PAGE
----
My clients are often surprised when I ask them to name their feelings, a subject not often discussed in offices and meeting rooms. (And when I say they’re surprised, I mean that I regularly hear versions of “You’ve got to be kidding me,” and “No, thanks.”) But we all have them, all the time, whether we are paying attention to what we are feeling or not.
When we acknowledge our feelings, we are at our most alive. Without a connection to our inner truths our connection to others will falter. At best, we move forward in our work even through our disconnection, but we find ourselves less inspired, less happy, and more frustrated. At worst, our lack of self-knowledge contributes to the kind of work culture that can drag a business down.
This may sound abstract. Yet I have observed measurable business results after coaching leaders to more precisely identify their feelings in any given moment. I have also talked to more and more businesses who are hiring with emotional intelligence (EQ) in mind. Identifying feelings is one of EQ’s signature skills.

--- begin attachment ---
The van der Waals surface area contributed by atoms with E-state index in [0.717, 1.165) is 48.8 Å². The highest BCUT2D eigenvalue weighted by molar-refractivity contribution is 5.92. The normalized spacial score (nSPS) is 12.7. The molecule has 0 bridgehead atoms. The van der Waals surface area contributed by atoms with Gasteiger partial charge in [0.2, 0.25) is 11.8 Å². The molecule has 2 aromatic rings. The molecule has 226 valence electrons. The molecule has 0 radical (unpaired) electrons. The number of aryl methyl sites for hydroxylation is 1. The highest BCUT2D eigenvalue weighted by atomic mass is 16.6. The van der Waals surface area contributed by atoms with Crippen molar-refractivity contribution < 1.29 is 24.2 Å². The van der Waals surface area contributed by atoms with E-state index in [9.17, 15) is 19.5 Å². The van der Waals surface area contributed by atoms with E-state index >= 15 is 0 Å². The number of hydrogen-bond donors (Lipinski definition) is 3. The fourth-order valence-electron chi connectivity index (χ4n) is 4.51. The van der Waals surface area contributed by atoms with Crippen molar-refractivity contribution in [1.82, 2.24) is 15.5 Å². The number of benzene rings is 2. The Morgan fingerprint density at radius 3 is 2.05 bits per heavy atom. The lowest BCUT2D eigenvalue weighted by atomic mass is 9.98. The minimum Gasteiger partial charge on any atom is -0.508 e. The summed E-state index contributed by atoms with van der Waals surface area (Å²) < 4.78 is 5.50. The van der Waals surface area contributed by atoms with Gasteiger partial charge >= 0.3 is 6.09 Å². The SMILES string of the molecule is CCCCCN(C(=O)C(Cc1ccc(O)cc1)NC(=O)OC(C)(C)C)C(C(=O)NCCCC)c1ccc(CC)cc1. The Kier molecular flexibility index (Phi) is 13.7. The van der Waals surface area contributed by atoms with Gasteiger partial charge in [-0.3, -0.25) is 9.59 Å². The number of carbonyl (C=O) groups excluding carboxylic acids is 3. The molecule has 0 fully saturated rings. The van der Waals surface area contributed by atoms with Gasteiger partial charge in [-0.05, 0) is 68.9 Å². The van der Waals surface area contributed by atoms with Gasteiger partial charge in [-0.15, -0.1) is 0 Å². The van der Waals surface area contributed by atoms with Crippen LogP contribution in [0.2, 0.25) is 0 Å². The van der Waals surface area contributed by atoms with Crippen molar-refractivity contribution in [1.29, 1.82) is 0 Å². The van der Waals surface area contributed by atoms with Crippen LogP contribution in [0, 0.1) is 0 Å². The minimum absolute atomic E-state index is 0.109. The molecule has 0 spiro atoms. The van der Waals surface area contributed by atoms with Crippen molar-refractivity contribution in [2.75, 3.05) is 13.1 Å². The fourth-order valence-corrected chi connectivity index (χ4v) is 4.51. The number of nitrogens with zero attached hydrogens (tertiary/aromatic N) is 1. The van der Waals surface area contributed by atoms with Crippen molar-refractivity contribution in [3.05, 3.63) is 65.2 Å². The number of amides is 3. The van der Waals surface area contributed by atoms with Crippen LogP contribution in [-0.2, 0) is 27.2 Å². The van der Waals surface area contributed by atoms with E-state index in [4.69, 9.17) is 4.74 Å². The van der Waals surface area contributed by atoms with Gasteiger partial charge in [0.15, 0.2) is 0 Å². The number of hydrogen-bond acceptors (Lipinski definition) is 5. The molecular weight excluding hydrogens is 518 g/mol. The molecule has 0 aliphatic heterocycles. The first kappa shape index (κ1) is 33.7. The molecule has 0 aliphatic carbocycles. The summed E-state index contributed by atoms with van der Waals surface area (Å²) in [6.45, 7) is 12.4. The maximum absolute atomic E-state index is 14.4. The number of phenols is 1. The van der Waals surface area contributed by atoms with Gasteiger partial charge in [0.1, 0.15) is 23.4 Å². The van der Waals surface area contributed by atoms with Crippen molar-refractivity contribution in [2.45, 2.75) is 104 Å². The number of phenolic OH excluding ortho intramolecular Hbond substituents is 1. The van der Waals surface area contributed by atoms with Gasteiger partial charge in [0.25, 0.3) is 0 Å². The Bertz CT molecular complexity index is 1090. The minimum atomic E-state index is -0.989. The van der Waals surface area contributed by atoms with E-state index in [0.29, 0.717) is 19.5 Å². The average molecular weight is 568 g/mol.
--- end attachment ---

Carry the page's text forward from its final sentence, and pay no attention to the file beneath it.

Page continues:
I use specific tools to help my clients identify feelings, but anyone can start by simply noticing what they are feeling in the moment. This is a skill that is learned with a lot of practice. Train yourself to ask—what am I feeling in this particular moment? Notice any physical sensations you may have. Don’t judge the feelings, but pay attention to them. Expand your feeling vocabulary. Are you grumpy? Or furious? Hurt? Anxious? Get specific.
A few common results I see when leaders are more aware of their feelings:
- Productivity soars in teams that are able to stop working in silo and have open, frank conversations.
- Employees who sense an openness to sharing the full self feel empowered to share ideas, leading to innovations.
- People produce more and work harder when they are invested in their work, a feeling that comes about when they feel truly seen and acknowledged.